Thursday, May 30, 2013

Does Open-Heart Surgery Really Work?

Having refused heart surgery over a year ago, this piece of news was very interesting.

Having trouble walking up stairs and experiencing tightness in your chest? If the arteries around your heart are clogged, your doctor will try to remove the blockage by performing an angioplasty. If that doesn’t help, the only remaining option is open-heart ­surgery.

But does open-heart ­surgery really work? ­

According to Nortin Hadler, a University of North Carolina ­professor and the author of The Last Well Person, the procedure doesn’t prolong life or prevent heart attacks except in a minority of ­patients with severely blocked arteries.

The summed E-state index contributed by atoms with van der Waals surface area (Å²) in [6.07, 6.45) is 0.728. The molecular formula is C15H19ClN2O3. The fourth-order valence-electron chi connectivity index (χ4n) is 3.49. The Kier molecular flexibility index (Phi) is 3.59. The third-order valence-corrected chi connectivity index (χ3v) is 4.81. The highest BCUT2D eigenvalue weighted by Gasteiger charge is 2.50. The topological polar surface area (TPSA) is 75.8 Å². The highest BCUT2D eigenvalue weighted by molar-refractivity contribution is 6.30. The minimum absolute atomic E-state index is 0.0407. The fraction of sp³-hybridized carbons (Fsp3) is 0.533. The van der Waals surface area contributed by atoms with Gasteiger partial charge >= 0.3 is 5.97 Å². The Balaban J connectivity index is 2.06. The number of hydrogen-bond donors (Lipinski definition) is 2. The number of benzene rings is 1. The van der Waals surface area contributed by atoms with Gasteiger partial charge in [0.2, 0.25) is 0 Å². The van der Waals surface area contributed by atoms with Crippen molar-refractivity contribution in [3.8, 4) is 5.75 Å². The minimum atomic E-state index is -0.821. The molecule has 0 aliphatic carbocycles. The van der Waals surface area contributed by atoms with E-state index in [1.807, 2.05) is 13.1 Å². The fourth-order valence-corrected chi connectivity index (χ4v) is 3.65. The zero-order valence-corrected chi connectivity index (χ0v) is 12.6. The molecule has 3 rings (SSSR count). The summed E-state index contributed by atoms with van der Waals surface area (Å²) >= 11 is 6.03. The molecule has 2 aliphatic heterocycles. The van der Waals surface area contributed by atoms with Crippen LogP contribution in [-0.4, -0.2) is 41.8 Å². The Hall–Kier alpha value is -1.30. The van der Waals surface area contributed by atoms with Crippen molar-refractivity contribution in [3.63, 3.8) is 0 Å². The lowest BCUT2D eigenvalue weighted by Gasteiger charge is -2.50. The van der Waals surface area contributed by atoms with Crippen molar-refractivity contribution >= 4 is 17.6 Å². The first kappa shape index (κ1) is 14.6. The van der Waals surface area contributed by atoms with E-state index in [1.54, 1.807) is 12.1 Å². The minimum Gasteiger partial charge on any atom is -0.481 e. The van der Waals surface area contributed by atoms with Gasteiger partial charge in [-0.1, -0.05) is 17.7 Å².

What’s more, there’s a risk the ­patient won’t survive the operation (between 1 and 2 percent don’t) and patients ­undergoing the operation also have a 40% chance of suffering side effects.

Los Angeles cardiologist Fouad Ghaly uses an ­alternative treatment: Enhanced External Counterpulsation Therapy (EECP).  The patient undergoes daily one- to two-hour treatments for four to seven weeks at a cost of $5,000 to $6,000. In patients who have had the treatment, Ghaly found that overall physical condition and oxygen uptake increase, the heart pumps harder, and the condition of blood vessels improves.  Read the entire article.

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